Exquisite strangers
When money will have nothing to do with me,

when the only voice I hear is my own

and all my books are having a great laugh at my expense --

especially Lowell

who doesn't think I'm a man at all --

I go to the café and sit among my amigos.

The woman whose left arm has blossomed into skulls and roses is my sister.

The man in the business suit, wrapped like a muzzle around his body,

is talking on the phone with a client. The client is my brother.

The man is my confidant . . .

So begins "Amigos," a standout work from Matthew Dickman's first collection, "All American Poem" (American Poetry Review/Copper Canyon Press: 85 pp., $14). The voice is casual and intimate, startling us with metaphors -- "blossomed into skulls," "wrapped like a muzzle" -- whose brilliance seems natural and unforced. Then, the tone suddenly shifts:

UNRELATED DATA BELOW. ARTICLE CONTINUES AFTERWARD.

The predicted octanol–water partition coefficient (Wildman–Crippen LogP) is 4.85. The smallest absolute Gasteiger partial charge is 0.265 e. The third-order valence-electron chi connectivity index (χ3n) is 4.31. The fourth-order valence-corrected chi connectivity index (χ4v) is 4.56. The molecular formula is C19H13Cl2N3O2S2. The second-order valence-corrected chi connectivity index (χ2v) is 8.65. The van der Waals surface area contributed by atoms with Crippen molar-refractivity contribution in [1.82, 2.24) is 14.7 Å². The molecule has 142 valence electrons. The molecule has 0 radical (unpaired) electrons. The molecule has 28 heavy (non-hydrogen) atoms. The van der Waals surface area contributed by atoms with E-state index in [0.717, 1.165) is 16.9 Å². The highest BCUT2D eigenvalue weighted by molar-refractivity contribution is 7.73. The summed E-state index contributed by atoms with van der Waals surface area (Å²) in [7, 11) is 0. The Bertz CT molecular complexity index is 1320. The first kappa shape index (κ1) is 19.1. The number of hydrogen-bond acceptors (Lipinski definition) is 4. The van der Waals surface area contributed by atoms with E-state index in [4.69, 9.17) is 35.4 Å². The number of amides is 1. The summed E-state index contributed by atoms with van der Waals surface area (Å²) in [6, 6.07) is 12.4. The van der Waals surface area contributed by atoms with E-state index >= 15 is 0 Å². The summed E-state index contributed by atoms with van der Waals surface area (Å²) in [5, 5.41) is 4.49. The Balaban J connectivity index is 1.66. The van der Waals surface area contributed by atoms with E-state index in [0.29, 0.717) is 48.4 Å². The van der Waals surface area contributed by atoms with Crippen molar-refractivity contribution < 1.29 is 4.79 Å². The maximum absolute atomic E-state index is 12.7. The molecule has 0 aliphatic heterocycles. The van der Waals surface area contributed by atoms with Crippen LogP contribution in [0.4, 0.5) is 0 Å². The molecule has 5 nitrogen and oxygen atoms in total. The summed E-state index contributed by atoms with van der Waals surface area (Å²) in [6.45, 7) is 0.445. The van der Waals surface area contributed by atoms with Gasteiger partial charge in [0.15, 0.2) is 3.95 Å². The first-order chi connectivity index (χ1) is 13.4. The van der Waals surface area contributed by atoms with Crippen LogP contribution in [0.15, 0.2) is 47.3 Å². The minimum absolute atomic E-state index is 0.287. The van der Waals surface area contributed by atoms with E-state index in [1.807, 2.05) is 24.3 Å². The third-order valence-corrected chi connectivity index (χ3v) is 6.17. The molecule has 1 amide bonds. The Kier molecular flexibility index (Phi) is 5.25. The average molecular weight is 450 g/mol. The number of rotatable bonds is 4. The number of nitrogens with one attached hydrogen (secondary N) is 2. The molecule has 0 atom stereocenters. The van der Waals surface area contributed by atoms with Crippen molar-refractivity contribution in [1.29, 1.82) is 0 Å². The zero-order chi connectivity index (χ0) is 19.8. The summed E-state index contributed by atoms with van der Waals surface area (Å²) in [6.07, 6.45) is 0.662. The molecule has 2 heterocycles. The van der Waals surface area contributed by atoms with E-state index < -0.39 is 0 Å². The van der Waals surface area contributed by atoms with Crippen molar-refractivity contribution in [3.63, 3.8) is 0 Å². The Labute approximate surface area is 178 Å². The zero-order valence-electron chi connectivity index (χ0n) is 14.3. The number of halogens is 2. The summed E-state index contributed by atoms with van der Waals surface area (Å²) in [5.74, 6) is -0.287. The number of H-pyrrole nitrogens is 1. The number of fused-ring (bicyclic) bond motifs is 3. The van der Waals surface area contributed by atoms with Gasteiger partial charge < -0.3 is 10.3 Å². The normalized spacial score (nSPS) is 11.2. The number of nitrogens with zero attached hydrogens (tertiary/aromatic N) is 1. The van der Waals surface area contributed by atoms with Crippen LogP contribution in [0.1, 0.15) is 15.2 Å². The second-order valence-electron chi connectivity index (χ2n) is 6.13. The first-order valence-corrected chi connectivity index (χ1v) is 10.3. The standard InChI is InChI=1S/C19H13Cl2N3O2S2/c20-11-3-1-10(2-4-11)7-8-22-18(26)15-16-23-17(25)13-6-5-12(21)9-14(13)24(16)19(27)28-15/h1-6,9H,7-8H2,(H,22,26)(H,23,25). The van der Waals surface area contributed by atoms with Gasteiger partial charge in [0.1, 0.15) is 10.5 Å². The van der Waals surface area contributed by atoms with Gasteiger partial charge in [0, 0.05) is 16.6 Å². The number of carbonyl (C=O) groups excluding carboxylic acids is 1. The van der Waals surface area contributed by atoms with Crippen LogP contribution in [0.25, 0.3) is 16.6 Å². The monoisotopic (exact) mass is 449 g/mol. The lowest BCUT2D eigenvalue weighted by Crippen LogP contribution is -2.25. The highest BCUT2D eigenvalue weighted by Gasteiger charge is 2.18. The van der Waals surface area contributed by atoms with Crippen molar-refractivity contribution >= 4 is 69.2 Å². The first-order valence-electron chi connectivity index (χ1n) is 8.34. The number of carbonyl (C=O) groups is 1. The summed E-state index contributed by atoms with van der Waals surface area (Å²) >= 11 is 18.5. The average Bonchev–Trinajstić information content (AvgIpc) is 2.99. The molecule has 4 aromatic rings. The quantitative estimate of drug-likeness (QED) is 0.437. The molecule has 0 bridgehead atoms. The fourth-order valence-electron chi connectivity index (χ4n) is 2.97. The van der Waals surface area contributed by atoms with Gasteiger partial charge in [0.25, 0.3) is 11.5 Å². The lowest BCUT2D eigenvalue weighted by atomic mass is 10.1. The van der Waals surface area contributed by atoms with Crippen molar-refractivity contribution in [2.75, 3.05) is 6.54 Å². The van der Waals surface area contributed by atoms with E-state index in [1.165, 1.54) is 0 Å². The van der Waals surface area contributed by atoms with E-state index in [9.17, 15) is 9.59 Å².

At any moment California will fall into the Pacific

and this congregation of ours will rise up

and walk across the Barnes & Noble parking lot

toward those breaking waves.

We will be together

in car accidents, train wrecks,

in a hot bath clouding up with our own blood

while the men and women we love read quietly in the other room,